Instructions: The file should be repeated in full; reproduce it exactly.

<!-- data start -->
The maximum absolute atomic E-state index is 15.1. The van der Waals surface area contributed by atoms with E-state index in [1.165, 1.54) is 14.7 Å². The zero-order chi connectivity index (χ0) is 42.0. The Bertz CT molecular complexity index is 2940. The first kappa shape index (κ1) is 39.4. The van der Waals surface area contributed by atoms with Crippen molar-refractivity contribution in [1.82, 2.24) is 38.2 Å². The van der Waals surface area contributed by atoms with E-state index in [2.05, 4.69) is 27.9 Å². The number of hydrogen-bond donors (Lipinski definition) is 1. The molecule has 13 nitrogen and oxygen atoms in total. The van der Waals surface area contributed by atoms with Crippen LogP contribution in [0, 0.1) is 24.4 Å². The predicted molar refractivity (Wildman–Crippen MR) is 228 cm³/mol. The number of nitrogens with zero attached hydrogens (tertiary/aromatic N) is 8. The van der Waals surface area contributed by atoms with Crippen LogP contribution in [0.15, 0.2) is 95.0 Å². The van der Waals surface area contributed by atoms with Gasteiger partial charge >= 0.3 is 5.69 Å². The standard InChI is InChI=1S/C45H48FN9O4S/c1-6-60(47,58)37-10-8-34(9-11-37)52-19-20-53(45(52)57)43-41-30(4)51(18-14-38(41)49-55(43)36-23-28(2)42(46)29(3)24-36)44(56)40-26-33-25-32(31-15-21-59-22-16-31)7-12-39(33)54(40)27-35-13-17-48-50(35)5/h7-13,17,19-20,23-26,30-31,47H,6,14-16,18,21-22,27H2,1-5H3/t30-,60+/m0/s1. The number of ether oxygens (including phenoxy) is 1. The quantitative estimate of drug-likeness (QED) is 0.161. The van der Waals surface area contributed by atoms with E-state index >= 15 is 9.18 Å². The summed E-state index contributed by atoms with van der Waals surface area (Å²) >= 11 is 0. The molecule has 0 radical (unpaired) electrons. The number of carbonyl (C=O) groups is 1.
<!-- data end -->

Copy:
The maximum absolute atomic E-state index is 15.1. The van der Waals surface area contributed by atoms with E-state index in [1.165, 1.54) is 14.7 Å². The zero-order chi connectivity index (χ0) is 42.0. The Bertz CT molecular complexity index is 2940. The first kappa shape index (κ1) is 39.4. The van der Waals surface area contributed by atoms with Crippen molar-refractivity contribution in [1.82, 2.24) is 38.2 Å². The van der Waals surface area contributed by atoms with E-state index in [2.05, 4.69) is 27.9 Å². The number of hydrogen-bond donors (Lipinski definition) is 1. The molecule has 13 nitrogen and oxygen atoms in total. The van der Waals surface area contributed by atoms with Crippen LogP contribution in [0, 0.1) is 24.4 Å². The predicted molar refractivity (Wildman–Crippen MR) is 228 cm³/mol. The number of nitrogens with zero attached hydrogens (tertiary/aromatic N) is 8. The van der Waals surface area contributed by atoms with Crippen LogP contribution in [0.15, 0.2) is 95.0 Å². The van der Waals surface area contributed by atoms with Gasteiger partial charge >= 0.3 is 5.69 Å². The standard InChI is InChI=1S/C45H48FN9O4S/c1-6-60(47,58)37-10-8-34(9-11-37)52-19-20-53(45(52)57)43-41-30(4)51(18-14-38(41)49-55(43)36-23-28(2)42(46)29(3)24-36)44(56)40-26-33-25-32(31-15-21-59-22-16-31)7-12-39(33)54(40)27-35-13-17-48-50(35)5/h7-13,17,19-20,23-26,30-31,47H,6,14-16,18,21-22,27H2,1-5H3/t30-,60+/m0/s1. The number of ether oxygens (including phenoxy) is 1. The quantitative estimate of drug-likeness (QED) is 0.161. The van der Waals surface area contributed by atoms with E-state index >= 15 is 9.18 Å². The summed E-state index contributed by atoms with van der Waals surface area (Å²) >= 11 is 0. The molecule has 0 radical (unpaired) electrons. The number of carbonyl (C=O) groups is 1.